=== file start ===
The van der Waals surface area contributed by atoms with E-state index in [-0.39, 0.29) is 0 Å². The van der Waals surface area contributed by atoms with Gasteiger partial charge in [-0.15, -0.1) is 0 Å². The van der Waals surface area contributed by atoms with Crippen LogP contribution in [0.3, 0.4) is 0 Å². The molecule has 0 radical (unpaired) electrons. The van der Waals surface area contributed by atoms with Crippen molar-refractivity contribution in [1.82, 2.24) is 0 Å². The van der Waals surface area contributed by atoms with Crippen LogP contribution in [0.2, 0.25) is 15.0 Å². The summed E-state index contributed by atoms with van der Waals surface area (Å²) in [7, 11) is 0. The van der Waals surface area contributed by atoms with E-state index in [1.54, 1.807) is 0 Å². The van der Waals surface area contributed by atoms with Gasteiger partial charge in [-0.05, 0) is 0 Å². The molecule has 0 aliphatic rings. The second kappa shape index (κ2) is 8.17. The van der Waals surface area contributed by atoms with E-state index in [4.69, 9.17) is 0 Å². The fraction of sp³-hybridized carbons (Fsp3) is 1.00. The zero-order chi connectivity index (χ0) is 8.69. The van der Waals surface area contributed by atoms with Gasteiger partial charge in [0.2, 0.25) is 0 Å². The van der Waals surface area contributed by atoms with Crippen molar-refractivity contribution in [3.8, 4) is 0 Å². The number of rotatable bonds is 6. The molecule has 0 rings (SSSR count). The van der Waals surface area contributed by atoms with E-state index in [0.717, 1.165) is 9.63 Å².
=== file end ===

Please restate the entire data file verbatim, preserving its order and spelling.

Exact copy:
The van der Waals surface area contributed by atoms with E-state index in [-0.39, 0.29) is 0 Å². The van der Waals surface area contributed by atoms with Gasteiger partial charge in [-0.15, -0.1) is 0 Å². The van der Waals surface area contributed by atoms with Crippen LogP contribution in [0.3, 0.4) is 0 Å². The molecule has 0 radical (unpaired) electrons. The van der Waals surface area contributed by atoms with Crippen molar-refractivity contribution in [1.82, 2.24) is 0 Å². The van der Waals surface area contributed by atoms with Crippen LogP contribution in [0.2, 0.25) is 15.0 Å². The summed E-state index contributed by atoms with van der Waals surface area (Å²) in [7, 11) is 0. The van der Waals surface area contributed by atoms with E-state index in [1.54, 1.807) is 0 Å². The van der Waals surface area contributed by atoms with Gasteiger partial charge in [-0.05, 0) is 0 Å². The molecule has 0 aliphatic rings. The second kappa shape index (κ2) is 8.17. The van der Waals surface area contributed by atoms with E-state index in [4.69, 9.17) is 0 Å². The fraction of sp³-hybridized carbons (Fsp3) is 1.00. The zero-order chi connectivity index (χ0) is 8.69. The van der Waals surface area contributed by atoms with Gasteiger partial charge in [0.2, 0.25) is 0 Å². The van der Waals surface area contributed by atoms with Crippen molar-refractivity contribution in [3.8, 4) is 0 Å². The number of rotatable bonds is 6. The molecule has 0 rings (SSSR count). The van der Waals surface area contributed by atoms with E-state index in [0.717, 1.165) is 9.63 Å².